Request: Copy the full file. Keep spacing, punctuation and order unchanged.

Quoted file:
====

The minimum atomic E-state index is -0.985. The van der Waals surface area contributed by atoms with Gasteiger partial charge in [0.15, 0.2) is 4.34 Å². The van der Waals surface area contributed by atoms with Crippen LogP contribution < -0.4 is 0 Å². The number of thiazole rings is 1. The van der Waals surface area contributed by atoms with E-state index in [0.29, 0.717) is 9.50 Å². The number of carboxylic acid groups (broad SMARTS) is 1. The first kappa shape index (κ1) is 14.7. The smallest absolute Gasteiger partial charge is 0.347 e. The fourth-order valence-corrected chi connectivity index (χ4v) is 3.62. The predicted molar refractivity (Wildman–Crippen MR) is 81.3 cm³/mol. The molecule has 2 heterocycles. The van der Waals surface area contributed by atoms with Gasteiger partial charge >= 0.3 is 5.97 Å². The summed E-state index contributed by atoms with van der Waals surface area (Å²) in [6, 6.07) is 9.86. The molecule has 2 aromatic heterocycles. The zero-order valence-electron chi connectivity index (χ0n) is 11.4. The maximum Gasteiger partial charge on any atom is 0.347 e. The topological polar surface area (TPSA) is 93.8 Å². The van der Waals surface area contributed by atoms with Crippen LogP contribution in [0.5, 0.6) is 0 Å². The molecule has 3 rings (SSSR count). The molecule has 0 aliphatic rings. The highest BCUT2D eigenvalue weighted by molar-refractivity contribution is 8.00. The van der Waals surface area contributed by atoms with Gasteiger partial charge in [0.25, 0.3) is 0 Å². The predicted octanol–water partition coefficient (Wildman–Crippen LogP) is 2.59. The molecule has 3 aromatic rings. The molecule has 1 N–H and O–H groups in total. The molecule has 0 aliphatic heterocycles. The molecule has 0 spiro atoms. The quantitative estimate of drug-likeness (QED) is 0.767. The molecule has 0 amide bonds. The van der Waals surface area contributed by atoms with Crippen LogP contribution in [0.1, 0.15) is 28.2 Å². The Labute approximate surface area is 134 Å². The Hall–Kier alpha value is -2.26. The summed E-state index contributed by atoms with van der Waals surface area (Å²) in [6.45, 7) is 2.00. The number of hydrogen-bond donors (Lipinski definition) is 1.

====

The minimum atomic E-state index is -0.985. The van der Waals surface area contributed by atoms with Gasteiger partial charge in [0.15, 0.2) is 4.34 Å². The van der Waals surface area contributed by atoms with Crippen LogP contribution < -0.4 is 0 Å². The number of thiazole rings is 1. The van der Waals surface area contributed by atoms with E-state index in [0.29, 0.717) is 9.50 Å². The number of carboxylic acid groups (broad SMARTS) is 1. The first kappa shape index (κ1) is 14.7. The smallest absolute Gasteiger partial charge is 0.347 e. The fourth-order valence-corrected chi connectivity index (χ4v) is 3.62. The predicted molar refractivity (Wildman–Crippen MR) is 81.3 cm³/mol. The molecule has 2 heterocycles. The van der Waals surface area contributed by atoms with Gasteiger partial charge >= 0.3 is 5.97 Å². The summed E-state index contributed by atoms with van der Waals surface area (Å²) in [6, 6.07) is 9.86. The molecule has 2 aromatic heterocycles. The zero-order valence-electron chi connectivity index (χ0n) is 11.4. The maximum Gasteiger partial charge on any atom is 0.347 e. The topological polar surface area (TPSA) is 93.8 Å². The van der Waals surface area contributed by atoms with Crippen LogP contribution in [0.5, 0.6) is 0 Å². The molecule has 3 rings (SSSR count). The molecule has 0 aliphatic rings. The highest BCUT2D eigenvalue weighted by molar-refractivity contribution is 8.00. The van der Waals surface area contributed by atoms with Gasteiger partial charge in [0.25, 0.3) is 0 Å². The predicted octanol–water partition coefficient (Wildman–Crippen LogP) is 2.59. The molecule has 3 aromatic rings. The molecule has 1 N–H and O–H groups in total. The molecule has 0 aliphatic heterocycles. The molecule has 0 spiro atoms. The quantitative estimate of drug-likeness (QED) is 0.767. The molecule has 0 amide bonds. The van der Waals surface area contributed by atoms with Crippen LogP contribution in [0.1, 0.15) is 28.2 Å². The Labute approximate surface area is 134 Å². The Hall–Kier alpha value is -2.26. The summed E-state index contributed by atoms with van der Waals surface area (Å²) in [6.45, 7) is 2.00. The number of hydrogen-bond donors (Lipinski definition) is 1.